Spies Like Us

From the Moscow Times:

BondI never thought I'd write a column about the word агент (agent). What's there to write?

Both агент and agent come originally from the Latin, although агент probably entered Russian later than it entered English. Both агент and agent share pretty much the same range of meanings. Агент might be a representative of an organization or person who is empowered to act for them, like страховой агент (insurance agent) or литературный агент (literary agent). Or агент might be a substance that causes some kind of change, like активный агент (active agent) in a chemical process. And then агент might be a spy, like двойной агент (double agent). Interestingly, a dictionary from the 1930s lists the last meaning as разговорное, устаревшее (colloquial, archaic). My, how things change.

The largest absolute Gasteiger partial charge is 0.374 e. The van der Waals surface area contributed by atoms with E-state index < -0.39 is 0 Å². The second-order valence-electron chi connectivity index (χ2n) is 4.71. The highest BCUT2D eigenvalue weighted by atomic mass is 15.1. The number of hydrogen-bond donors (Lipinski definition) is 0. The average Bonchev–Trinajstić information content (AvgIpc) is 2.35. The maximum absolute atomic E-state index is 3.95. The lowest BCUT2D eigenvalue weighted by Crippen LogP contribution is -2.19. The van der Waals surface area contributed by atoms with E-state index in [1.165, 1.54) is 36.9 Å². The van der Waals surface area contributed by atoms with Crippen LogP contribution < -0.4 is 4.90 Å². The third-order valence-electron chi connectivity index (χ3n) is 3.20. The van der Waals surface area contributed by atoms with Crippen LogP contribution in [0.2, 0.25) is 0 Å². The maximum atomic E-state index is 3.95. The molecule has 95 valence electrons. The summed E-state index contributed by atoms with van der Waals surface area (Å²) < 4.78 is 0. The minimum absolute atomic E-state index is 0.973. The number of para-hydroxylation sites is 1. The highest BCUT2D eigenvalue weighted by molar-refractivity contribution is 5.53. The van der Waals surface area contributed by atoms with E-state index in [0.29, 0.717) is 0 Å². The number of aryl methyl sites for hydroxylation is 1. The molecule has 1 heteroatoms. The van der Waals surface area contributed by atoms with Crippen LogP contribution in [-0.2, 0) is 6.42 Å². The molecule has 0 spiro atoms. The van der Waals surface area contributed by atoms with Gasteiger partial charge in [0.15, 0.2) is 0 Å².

But still — so far, so good. For once, the two languages are in perfect harmony.

And then in its recent legislative bacchanalia, the Russian parliament proposed that the term иностранный агент (foreign agent) be used to identify any nongovernmental organization in Russia that receives foreign funding, insisting that this is a direct translation of the U.S. designation “foreign agent.”

And with that, harmony went out the window.

More here.